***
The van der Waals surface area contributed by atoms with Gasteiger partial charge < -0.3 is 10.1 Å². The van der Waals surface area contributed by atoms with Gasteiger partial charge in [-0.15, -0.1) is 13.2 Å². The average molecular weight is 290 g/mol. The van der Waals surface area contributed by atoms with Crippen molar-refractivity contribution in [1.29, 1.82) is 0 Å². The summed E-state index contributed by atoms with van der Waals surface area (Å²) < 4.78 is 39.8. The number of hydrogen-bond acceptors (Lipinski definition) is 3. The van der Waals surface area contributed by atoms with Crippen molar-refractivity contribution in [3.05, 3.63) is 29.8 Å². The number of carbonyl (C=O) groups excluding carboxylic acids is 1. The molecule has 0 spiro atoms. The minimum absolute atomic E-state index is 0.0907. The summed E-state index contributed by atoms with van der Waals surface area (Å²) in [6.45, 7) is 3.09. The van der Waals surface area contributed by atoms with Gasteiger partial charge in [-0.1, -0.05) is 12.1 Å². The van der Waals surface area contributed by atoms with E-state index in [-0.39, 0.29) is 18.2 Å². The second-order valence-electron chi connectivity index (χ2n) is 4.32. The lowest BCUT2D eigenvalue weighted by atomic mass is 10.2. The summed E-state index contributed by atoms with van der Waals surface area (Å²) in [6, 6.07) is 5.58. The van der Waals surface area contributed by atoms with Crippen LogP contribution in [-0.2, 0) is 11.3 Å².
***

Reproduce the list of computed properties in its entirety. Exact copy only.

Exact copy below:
The van der Waals surface area contributed by atoms with Gasteiger partial charge < -0.3 is 10.1 Å². The van der Waals surface area contributed by atoms with Gasteiger partial charge in [-0.15, -0.1) is 13.2 Å². The average molecular weight is 290 g/mol. The van der Waals surface area contributed by atoms with Crippen molar-refractivity contribution in [1.29, 1.82) is 0 Å². The summed E-state index contributed by atoms with van der Waals surface area (Å²) < 4.78 is 39.8. The number of hydrogen-bond acceptors (Lipinski definition) is 3. The van der Waals surface area contributed by atoms with Crippen molar-refractivity contribution in [3.05, 3.63) is 29.8 Å². The number of carbonyl (C=O) groups excluding carboxylic acids is 1. The molecule has 0 spiro atoms. The minimum absolute atomic E-state index is 0.0907. The summed E-state index contributed by atoms with van der Waals surface area (Å²) in [6.45, 7) is 3.09. The van der Waals surface area contributed by atoms with Gasteiger partial charge in [-0.1, -0.05) is 12.1 Å². The van der Waals surface area contributed by atoms with E-state index in [-0.39, 0.29) is 18.2 Å². The second-order valence-electron chi connectivity index (χ2n) is 4.32. The lowest BCUT2D eigenvalue weighted by atomic mass is 10.2. The summed E-state index contributed by atoms with van der Waals surface area (Å²) in [6, 6.07) is 5.58. The van der Waals surface area contributed by atoms with Crippen LogP contribution in [-0.2, 0) is 11.3 Å².